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The Parable of Google Flu: Traps in Big Data Analysis

The Parable of Google Flu: Traps in Big Data
Analysis

In February 2013, Google Flu Trends (GFT) made headlines but not for a reason that Google executives or the creators of the flu tracking system would have hoped. Nature reported that GFT was predicting more than double the proportion of doctor visits for influenza-like illness (ILI) than the Centers for Disease Control and Prevention (CDC), which bases its estimates on surveillance reports from laboratories across the United States (1, 2). This happened despite the fact that GFT was built to predict CDC reports. Given that GFT is often held up as an exemplary use of big data (3, 4), what lessons can we draw from this error?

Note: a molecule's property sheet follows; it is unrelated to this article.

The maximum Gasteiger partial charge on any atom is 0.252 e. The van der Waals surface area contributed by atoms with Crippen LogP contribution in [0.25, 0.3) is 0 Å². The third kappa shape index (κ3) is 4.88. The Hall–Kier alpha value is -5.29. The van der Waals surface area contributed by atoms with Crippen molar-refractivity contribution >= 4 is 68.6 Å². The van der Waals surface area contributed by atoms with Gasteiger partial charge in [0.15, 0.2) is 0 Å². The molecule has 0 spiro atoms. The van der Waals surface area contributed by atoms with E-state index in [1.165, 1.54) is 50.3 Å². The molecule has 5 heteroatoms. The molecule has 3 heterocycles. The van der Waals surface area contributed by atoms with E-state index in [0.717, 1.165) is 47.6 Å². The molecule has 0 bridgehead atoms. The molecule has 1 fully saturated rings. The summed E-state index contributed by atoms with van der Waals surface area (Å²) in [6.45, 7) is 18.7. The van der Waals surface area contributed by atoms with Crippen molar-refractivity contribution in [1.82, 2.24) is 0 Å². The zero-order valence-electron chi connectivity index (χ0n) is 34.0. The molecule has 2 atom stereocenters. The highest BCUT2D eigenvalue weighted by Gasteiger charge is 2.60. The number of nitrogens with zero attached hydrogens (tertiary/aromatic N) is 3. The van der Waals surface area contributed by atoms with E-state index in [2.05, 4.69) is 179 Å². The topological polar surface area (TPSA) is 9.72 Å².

2 replies »

  1. Well and I suppose obvious flaw is that GFT only looks at search tearms and assumes a veyr strong correlation with actual disease spread. This doesn’t account for hysteria and other factors (plain interest in flu) that might have one searching about flu. Also what about people that won’t use Google and just go to doc? And that could be anyone from tech savvy 20-somethings to OAPs.

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